The Court will then place the veteran’s case on the docket (i.e. the Court’s record and scheduling of proceedings), and issue a Notice of Docketing to all parties involved.  VA will then have to provide the veteran with a copy of their complete file, known as the Record Before the Agency (RBA).  Importantly, the CAVC reviews a closed record, meaning that claimants cannot submit new evidence into the record at this stage of the process.  From there, the Court will issue a 60-day Notice to File Brief in which claimants or their representatives can list arguments as to why the Board’s decision contained a legal error.  Typically, three briefs go to a judge at the CAVC: (1) the claimant’s opening brief (as mentioned above); (2) the Office of General Counsel’s response; and (3) the claimant’s reply brief to counter the arguments made by the General Counsel.

Veterans do not have to attend a hearing with the Court of Appeals for Veterans Claims in order to have their case decided.  Most cases are decided based on the paper submissions (i.e. briefs) sent to the Court.  In certain cases, the Court will schedule an oral argument in which both the veteran’s representative will and an Office of General Counsel representative will appear before the judge(s).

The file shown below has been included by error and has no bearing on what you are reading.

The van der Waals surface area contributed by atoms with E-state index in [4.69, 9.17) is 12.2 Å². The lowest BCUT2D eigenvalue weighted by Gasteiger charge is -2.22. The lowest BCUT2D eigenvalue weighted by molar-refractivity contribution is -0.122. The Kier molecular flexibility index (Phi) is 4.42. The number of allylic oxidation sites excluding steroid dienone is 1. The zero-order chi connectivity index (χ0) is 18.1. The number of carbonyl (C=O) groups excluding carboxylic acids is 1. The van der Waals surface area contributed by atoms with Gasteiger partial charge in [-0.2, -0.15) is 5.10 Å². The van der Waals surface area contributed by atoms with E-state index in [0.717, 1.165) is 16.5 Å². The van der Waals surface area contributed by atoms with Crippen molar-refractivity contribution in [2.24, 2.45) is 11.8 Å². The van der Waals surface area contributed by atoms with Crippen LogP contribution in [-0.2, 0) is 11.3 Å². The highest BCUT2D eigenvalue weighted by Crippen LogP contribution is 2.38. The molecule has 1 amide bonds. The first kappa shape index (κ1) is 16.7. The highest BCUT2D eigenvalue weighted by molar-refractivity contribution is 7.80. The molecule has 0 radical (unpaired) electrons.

Do Veterans Need Representation to Appeal to the CAVC?

While veterans have the right to file an appeal with the CAVC on their own, or “pro se”, it is ill-advised.  The process of appealing to the CAVC can be very difficult to navigate.  Therefore, it is most often in veterans’ best interest to enlist the help of representation.  At CCK, our Court attorneys are actively involved in the appeals process.  Specifically, we will file an appeal in a timely manner and review your RBA in order to develop the strongest legal argument.  Furthermore, CCK’s attorneys will participate in a telephone conference on your behalf with VA’s representation, if necessary, for your case.  During this conference, we will try to resolve the issue(s) and get the Board’s decision reversed or vacated.  If this resolution takes place, both parties will enter into what is called a Joint Motion for Remand (JMR).  In the event of a JMR, the Board must re-adjudicate the veteran’s claim based on the terms of the remand.  If the issues in your case are not resolved at this time, CCK will submit the legal briefs on your behalf.

CCK Provides Pro Bono CAVC Representation

Veterans do not need to pay attorney fees for successful appeals before the CAVC.  These fees are covered by the Equal Access to Justice Act (EAJA) – a federal law that allows individuals, small businesses, and public interest groups to obtain representation before the federal government at no cost in the event the group or individual is successful.  Court fees do not affect a veteran’s back pay (i.e. the retroactive award of benefits VA owes the veteran from the effective date of their claim).

Therefore, EAJA allows for veterans to be represented by CCK’s attorneys in Court for free.  The attorneys only receive EAJA fees paid by the government if they are successful in the veteran’s case.